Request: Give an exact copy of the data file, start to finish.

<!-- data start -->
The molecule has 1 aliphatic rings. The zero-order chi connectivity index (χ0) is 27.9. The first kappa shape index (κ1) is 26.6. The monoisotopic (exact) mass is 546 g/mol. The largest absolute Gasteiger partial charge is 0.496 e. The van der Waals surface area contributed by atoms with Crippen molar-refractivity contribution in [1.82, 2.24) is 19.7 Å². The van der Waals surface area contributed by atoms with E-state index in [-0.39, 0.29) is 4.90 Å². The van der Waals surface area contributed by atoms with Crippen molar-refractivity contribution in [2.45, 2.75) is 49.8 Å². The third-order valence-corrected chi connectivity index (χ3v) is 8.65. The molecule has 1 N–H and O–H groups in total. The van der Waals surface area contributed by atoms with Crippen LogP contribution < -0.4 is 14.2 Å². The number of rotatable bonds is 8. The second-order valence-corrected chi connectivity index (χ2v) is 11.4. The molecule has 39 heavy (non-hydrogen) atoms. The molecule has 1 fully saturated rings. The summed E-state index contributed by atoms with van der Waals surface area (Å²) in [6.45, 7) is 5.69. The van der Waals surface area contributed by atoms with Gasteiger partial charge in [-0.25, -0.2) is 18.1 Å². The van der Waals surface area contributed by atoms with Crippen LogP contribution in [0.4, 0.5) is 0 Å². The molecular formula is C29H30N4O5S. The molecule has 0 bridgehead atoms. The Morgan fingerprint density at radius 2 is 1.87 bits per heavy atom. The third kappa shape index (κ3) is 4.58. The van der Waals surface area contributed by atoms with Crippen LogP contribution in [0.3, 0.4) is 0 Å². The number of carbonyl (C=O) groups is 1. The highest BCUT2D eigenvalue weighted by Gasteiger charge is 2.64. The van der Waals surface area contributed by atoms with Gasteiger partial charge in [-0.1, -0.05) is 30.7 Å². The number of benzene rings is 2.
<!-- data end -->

The molecule has 1 aliphatic rings. The zero-order chi connectivity index (χ0) is 27.9. The first kappa shape index (κ1) is 26.6. The monoisotopic (exact) mass is 546 g/mol. The largest absolute Gasteiger partial charge is 0.496 e. The van der Waals surface area contributed by atoms with Crippen molar-refractivity contribution in [1.82, 2.24) is 19.7 Å². The van der Waals surface area contributed by atoms with E-state index in [-0.39, 0.29) is 4.90 Å². The van der Waals surface area contributed by atoms with Crippen molar-refractivity contribution in [2.45, 2.75) is 49.8 Å². The third-order valence-corrected chi connectivity index (χ3v) is 8.65. The molecule has 1 N–H and O–H groups in total. The van der Waals surface area contributed by atoms with Crippen LogP contribution < -0.4 is 14.2 Å². The number of rotatable bonds is 8. The second-order valence-corrected chi connectivity index (χ2v) is 11.4. The molecule has 39 heavy (non-hydrogen) atoms. The molecule has 1 fully saturated rings. The summed E-state index contributed by atoms with van der Waals surface area (Å²) in [6.45, 7) is 5.69. The van der Waals surface area contributed by atoms with Gasteiger partial charge in [-0.25, -0.2) is 18.1 Å². The van der Waals surface area contributed by atoms with Crippen LogP contribution in [0.4, 0.5) is 0 Å². The molecular formula is C29H30N4O5S. The molecule has 0 bridgehead atoms. The Morgan fingerprint density at radius 2 is 1.87 bits per heavy atom. The third kappa shape index (κ3) is 4.58. The van der Waals surface area contributed by atoms with Crippen LogP contribution in [0.3, 0.4) is 0 Å². The number of carbonyl (C=O) groups is 1. The highest BCUT2D eigenvalue weighted by Gasteiger charge is 2.64. The van der Waals surface area contributed by atoms with Gasteiger partial charge in [-0.1, -0.05) is 30.7 Å². The number of benzene rings is 2.